2) test and evaluate the products developed by the IoW to improve usability and foster widespread adoption.
Integrated data for integrated water management means better decisions about water management and healthy, safe communities. While the Internet of Water’s work to improve water data infrastructure will have broad impacts on stakeholders within the water data community, the full magnitude of this impact will be realized among the wider community of water stakeholders at all levels, including those communities who have faced the most adverse effects stemming from the absence of sustainable and equitable water management. The IoW works with organizations whose mission it is to directly address issues of vulnerability and equity, to build missing but critical data delivery systems. These collaborative efforts will create the enabling conditions needed to improve decision-making and advocacy for improved, equitable water management. The water data infrastructure created by the IoW allows users to martial water data from open-source tools that require little to no technical expertise, reducing the barriers for local communities, and the organizations that serve them, while building technical capacity to support decision-making.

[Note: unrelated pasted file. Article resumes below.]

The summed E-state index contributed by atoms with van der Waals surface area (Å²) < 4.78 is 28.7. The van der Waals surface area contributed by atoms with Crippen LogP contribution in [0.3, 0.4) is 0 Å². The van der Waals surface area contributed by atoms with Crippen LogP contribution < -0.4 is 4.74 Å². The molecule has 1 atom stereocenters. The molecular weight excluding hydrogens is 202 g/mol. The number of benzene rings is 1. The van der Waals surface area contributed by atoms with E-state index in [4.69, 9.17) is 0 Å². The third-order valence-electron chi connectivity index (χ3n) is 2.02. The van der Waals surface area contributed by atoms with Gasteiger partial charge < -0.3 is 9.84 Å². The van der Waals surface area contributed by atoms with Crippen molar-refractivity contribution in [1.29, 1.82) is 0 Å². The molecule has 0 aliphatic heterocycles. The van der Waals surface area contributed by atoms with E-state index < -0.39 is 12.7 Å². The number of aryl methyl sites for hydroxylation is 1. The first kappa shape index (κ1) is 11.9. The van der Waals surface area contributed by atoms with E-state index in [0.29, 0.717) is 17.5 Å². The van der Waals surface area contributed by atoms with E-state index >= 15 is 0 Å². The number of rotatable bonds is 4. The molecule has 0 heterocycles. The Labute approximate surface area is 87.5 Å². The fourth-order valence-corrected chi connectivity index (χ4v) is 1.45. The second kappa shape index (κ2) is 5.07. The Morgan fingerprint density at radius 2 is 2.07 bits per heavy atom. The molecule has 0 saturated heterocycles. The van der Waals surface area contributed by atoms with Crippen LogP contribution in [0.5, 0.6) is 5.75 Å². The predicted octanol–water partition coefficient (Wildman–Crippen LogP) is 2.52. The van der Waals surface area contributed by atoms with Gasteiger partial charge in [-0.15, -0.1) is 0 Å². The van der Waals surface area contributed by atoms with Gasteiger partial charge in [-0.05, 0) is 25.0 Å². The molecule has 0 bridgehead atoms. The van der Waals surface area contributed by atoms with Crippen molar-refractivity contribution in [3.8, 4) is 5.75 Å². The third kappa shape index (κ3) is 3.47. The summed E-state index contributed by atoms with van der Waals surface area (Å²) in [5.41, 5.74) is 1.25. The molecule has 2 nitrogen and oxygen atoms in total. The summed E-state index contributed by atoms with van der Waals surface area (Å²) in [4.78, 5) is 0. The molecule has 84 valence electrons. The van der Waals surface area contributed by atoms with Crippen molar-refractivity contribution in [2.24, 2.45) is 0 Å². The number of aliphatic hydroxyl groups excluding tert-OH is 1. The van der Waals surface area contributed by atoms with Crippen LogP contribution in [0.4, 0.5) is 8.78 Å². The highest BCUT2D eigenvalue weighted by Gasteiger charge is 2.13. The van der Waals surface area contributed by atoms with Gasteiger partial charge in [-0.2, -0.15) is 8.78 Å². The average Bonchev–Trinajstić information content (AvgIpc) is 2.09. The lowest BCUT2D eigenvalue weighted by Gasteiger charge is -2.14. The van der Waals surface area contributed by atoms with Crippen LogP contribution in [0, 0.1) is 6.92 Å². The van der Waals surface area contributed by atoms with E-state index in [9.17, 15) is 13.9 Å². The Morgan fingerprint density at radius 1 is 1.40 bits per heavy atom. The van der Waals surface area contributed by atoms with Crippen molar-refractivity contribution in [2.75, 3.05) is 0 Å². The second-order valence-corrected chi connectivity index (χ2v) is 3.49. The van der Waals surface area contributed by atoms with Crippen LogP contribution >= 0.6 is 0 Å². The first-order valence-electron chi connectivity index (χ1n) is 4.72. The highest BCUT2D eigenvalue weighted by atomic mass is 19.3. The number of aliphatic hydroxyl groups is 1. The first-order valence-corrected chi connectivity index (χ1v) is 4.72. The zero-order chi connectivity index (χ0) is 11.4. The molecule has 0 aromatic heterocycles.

The IoW project was established in 2018 at Duke University in response to the 2017, Aspen Institute report: Internet of Water: Sharing and Integrating Water Data for Sustainability This report shared a bold vision for how to improve water data infrastructure nationwide to fundamentally transform water management. This idea sparked the imaginations of several philanthropic foundations, who seeded the Internet of Water (IoW) project, now managed by a small Duke startup team, working to realize the IoW vision and mission. By 2021, the IoW aims to be a self-sustaining network supported by an independent organization.
A successful internet of water includes you
Participants in the IoW Network
From membership in our P2P Network to collaborative project partners to membership on our listservs, the IoW seeks to grow our connections.
A network of organized water data hubs across the U.S. increases the amount of data being shared by public agencies within and across jurisdictions in accessible and interoperable ways.
States Represented in P2P Network
The IoW P2P Network is a community of practice where members share their successes, challenges, and lessons learned. It is a network of people committed to improved water data management.
Public Agency Water Data Inventories
Public agencies hold large amounts of data. A data inventory is the first step in understanding data fragmentation and identifying areas for improvement.
Terms in Coming To Terms
Coming to Terms is the Internet of Water’s Water Terminology Collection that tracks definitions, synonyms, and homonyms of water-related terms use by public agencies.
Organizations Participating in Geoconnex
Geoconnex is a framework for data providers to allow their data to be easily found alongside relevant data from other organizations.
Locations Represented in Geoconnex
Geconnoex provides persistent identifiers for real-world locations, allowing multiple data providers to unambiguously publish what locations their data is about.
Water Data Platforms
The Internet of Water public agency water data inventories identified more than 500 water data platforms across 9 states and the federal government.
A Letter from the Executive Director